The United States Department of Health and Human Services (DHHS) recently announced the awarding of the final round of currently authorized adoption incentive payments (totaling $149 million to 25 states and Puerto Rico) for increasing the number of children adopted from state-supervised foster care in fiscal year 2002. These incentive payments, announced every year at the close of the federal fiscal year, are part of a sweeping set of reforms outlined in the Adoption and Safe Families Act of 1997 (ASFA). The enactment of ASFA was coupled with a call to double the number of adoptions from the nation's child welfare system by 2002 Our nation's child welfare system succeeded in meeting this challenge, more than doubling the number of adoptions out of foster care by 2002.
Analyzing National Performance
Using the same baselines as the federal Department of Health and Human Services used to calculate the first adoption bonuses for states' performance in 1998, Fostering Results' analysis found that a majority of the states (33 and the District of Columbia) doubled the number of adoptions from foster care in at least one of the five years between 1998 and 2002. And, by totaling the number of adoptions during the peak performance year of each state between 1998 and 2002 (58,573) and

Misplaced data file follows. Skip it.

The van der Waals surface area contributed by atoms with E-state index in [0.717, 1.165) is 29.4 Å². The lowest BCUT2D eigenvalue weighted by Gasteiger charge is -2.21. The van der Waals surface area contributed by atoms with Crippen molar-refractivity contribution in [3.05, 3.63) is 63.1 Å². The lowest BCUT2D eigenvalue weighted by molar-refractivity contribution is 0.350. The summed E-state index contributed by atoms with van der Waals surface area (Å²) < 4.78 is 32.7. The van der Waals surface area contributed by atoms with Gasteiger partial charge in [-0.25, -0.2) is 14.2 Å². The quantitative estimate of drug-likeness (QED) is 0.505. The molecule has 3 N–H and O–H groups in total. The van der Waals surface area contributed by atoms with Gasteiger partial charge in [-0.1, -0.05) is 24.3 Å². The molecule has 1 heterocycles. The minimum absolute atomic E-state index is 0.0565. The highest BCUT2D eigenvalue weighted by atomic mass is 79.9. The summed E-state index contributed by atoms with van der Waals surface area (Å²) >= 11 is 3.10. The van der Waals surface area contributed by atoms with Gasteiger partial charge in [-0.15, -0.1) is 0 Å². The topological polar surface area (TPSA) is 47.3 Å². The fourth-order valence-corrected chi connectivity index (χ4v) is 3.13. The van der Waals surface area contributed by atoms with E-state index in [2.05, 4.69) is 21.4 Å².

comparing it to the total baseline used to calculate the first adoption bonuses in 1998 (28,160), this analysis shows that the change is a 108 percent increase in adoption performance for the nation as a whole.
Data from all fifty states and the District of Columbia shows that 33 states and the District of Columbia doubled the number of adoptions from foster care during the five years since the passage of the Adoption and Safe Families Act in 1997. Of these states, six tripled and 2 quadrupled their adoption performance during this period.
Several states, such as Hawaii, Illinois, North Dakota and Wyoming doubled their adoption performance over their baseline average by 1998. By 1999, Arizona, Iowa, and Texas, had also doubled their adoption performance, resulting in permanent adoptive families for more than 13,000 foster children in these seven states in just two years.